But as for you, turn you, and take your journey into the wilderness by the way of the Red sea.
1:19-46 Moses reminds the Israelites of their march from Horeb to Kadesh-barnea, through that great and terrible wilderness. He shows how near they were to a happy settlement in Canaan. It will aggravate the eternal ruin of hypocrites, that they were not far from the kingdom of God. As if it were not enough that they were sure of their God before them, they would send men before them. Never any looked into the Holy Land, but they must own it to be a good land. And was there any cause to distrust this God? An unbelieving heart was at the bottom of all this. All disobedience to God's laws, and distrust of his power and goodness, flow from disbelief of his word, as all true obedience springs from faith. It is profitable for us to divide our past lives into distinct periods; to give thanks to God for the mercies we have received in each, to confess and seek the forgiveness of all the sins we can remember; and thus to renew our acceptance of God's salvation, and our surrender of ourselves to his service. Our own plans seldom avail to good purpose; while courage in the exercise of faith, and in the path of duty, enables the believer to follow the Lord fully, to disregard all that opposes, to triumph over all opposition, and to take firm hold upon the promised blessings.
The sentence on Moses was not passed when the people rebelled during their first encampment at Kadesh, but some 37 years later, when they had re-assembled in the same neighborhood at Meribah (see the Numbers 20:13
note). He alludes to it here as having happened not many months previously, bearing on the facts which were for his purpose in pricking the conscience of the people.
But as for you, turn ye,.... From the mountain of the Amorites, the border of the land of Canaan:
and take your journey into the wilderness, by the way of the Red sea: see Numbers 14:25. Jarchi says this wilderness was by the side of the Red sea, to the south of Mount Seir, and divided between the Red sea and the mount; so that now they drew to the side of the sea, and compassed Mount Seir, all the south of it, from west to east. But as for you, turn you, and take your journey into the wilderness by the way of the Red sea.
Jehovah was angry, therefore, when He heard these loud words, and swore that He would not let any one of those men, that evil generation, enter the promised land, with the exception of Caleb, because he had followed the Lord faithfully (cf. Numbers 14:21-24
). The hod in זוּלתי is the antiquated connecting vowel of the construct state.
But in order that he might impress upon the people the judgment of the holy God in all its stern severity, Moses added in Deuteronomy 1:37 : "also Jehovah was angry with me for your sakes, saying, Thou also shalt not go in thither;" and he did this before mentioning Joshua, who was excepted from the judgment as well as Caleb, because his ultimate intention was to impress also upon the minds of the people the fact, that even in wrath the Lord had been mindful of His covenant, and when pronouncing the sentence upon His servant Moses, had given the people a leader in the person of Joshua, who was to bring them into the promised inheritance. We are not to infer from the close connection in which this event, which did not take place according to Numbers 20:1-13 till the second arrival of the congregation at Kadesh, is placed with the earlier judgment of God at Kadesh, that the two were contemporaneous, and so supply, after "the Lord as angry with me," the words "on that occasion." For Moses did not intend to teach the people history and chronology, but to set before them the holiness of the judgments of the Lord. By using the expression "for your sakes," Moses did not wish to free himself from guilt. Even in this book his sin at the water of strife is not passed over in silence (cf. Deuteronomy 32:51). But on the present occasion, if he had given prominence to his own fault, he would have weakened the object for which he referred to this event, viz., to stimulate the consciences of the people, and instil into them a wholesome dread of sin, by holding up before them the magnitude of their guilt. But in order that he might give no encouragement to false security respecting their own sin, on the ground that even highly gifted men of God fall into sin as well, Moses simply pointed out the fact, that the quarrelling of the people with him occasioned the wrath of God to fall upon him also.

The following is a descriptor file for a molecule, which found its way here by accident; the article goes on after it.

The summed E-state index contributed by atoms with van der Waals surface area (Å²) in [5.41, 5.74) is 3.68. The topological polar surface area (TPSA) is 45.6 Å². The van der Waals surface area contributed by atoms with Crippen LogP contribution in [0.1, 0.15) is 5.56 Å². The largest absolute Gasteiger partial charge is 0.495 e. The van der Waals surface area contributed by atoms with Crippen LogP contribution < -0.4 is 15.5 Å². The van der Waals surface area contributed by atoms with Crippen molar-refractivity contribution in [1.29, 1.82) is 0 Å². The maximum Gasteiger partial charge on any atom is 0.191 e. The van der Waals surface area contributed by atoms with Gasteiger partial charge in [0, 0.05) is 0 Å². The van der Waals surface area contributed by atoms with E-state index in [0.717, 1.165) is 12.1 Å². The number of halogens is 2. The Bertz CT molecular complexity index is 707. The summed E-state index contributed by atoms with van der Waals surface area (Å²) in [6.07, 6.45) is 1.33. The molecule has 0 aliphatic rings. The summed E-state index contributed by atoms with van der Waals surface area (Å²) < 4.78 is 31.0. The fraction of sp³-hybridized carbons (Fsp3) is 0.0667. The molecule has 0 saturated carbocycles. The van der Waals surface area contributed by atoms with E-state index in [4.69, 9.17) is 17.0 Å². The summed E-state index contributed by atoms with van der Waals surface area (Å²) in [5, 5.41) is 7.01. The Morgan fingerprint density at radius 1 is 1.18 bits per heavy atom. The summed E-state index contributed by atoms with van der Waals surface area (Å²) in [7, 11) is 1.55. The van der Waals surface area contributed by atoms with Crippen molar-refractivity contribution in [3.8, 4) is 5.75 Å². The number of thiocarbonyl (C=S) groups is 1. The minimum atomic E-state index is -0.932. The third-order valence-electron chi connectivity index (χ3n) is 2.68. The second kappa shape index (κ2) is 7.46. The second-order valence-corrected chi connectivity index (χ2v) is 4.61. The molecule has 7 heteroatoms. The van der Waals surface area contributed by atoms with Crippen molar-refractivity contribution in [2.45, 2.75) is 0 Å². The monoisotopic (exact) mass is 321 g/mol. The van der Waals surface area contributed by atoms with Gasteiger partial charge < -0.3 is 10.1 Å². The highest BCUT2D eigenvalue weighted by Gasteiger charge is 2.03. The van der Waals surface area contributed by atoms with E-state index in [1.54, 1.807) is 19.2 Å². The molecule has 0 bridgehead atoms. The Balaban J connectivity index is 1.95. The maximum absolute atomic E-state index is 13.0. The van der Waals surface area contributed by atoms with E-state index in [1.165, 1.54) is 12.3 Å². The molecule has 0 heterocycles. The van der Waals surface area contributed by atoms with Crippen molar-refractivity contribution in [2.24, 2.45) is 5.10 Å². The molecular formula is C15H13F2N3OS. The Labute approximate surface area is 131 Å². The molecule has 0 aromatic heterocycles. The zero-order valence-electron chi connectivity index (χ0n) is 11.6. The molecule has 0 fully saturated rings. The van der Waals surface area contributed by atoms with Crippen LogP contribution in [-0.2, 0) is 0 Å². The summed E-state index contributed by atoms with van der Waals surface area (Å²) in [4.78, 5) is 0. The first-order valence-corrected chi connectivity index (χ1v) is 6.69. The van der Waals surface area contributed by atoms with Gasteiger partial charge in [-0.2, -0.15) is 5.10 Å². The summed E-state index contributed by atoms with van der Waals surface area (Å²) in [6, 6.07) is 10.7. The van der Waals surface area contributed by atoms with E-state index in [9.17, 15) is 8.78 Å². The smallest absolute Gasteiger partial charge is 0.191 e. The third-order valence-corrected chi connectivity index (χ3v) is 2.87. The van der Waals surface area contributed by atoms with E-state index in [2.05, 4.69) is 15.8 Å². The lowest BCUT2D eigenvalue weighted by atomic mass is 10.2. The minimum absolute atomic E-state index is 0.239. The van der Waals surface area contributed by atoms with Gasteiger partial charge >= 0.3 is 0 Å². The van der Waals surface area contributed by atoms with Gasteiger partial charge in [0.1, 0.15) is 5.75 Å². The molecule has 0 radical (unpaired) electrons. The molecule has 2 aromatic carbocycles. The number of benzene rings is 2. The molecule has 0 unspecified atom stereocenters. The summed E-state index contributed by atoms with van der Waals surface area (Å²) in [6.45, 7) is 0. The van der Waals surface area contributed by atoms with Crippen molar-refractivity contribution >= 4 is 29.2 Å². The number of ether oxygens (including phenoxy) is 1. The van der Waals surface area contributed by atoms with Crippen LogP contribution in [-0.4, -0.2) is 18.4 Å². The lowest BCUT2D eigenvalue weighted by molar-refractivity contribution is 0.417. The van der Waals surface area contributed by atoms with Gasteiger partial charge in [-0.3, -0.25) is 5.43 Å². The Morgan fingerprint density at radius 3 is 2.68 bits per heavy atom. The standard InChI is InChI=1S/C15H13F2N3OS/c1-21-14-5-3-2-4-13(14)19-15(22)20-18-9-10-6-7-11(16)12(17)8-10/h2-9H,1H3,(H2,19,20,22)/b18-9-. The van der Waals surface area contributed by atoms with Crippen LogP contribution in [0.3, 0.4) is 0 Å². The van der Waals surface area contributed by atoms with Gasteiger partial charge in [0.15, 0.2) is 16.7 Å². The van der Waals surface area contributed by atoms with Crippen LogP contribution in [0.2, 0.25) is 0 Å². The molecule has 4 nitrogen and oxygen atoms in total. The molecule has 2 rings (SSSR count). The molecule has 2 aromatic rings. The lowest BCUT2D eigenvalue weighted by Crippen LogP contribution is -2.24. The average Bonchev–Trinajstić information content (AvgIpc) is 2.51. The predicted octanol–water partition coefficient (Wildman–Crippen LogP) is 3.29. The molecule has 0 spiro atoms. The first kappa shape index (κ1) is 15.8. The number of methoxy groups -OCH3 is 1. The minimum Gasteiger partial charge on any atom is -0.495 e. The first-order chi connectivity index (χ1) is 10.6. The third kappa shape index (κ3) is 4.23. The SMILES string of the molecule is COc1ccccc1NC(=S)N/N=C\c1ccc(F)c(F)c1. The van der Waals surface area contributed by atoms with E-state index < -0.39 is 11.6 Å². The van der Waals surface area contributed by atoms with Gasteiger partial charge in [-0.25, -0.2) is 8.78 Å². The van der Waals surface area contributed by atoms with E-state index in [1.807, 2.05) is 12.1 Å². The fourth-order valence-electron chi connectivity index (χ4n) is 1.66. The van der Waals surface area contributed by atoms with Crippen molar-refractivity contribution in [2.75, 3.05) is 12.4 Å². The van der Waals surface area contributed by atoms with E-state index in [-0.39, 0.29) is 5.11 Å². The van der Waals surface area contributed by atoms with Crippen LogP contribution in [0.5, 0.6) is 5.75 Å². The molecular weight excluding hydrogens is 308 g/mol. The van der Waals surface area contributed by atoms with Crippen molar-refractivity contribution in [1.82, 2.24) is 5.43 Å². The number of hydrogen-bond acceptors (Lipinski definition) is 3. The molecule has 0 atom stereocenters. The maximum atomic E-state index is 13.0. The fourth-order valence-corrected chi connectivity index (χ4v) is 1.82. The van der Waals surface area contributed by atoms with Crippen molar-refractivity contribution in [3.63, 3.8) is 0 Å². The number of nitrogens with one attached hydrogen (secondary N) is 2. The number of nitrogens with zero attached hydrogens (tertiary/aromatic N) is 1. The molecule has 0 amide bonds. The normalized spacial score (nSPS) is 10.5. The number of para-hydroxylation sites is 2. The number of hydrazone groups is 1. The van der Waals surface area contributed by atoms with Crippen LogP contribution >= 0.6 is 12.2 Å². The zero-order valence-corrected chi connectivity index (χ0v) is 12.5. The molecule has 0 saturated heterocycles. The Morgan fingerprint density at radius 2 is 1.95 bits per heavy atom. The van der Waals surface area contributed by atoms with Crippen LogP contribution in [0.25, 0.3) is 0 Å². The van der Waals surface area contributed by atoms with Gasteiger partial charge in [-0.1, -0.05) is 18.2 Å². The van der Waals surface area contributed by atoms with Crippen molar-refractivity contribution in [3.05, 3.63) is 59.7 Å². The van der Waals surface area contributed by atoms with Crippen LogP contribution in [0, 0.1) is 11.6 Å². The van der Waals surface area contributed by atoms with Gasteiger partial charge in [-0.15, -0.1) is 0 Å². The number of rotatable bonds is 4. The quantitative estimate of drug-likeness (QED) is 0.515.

40-45. turn you, and take your journey into the … Red Sea—This command they disregarded, and, determined to force an onward passage in spite of the earnest remonstrances of Moses, they attempted to cross the heights then occupied by the combined forces of the Amorites and Amalekites (compare Nu 14:43), but were repulsed with great loss. People often experience distress even while in the way of duty. But how different their condition who suffer in situations where God is with them from the feelings of those who are conscious that they are in a position directly opposed to the divine will! The Israelites were grieved when they found themselves involved in difficulties and perils; but their sorrow arose not from a sense of the guilt so much as the sad effects of their perverse conduct; and "though they wept," they were not true penitents. So the Lord would not hearken to their voice, nor give ear unto them.
The Lord was angry with me - See on Numbers 20:12
(note), etc., where a particular account is given of the sin of Moses.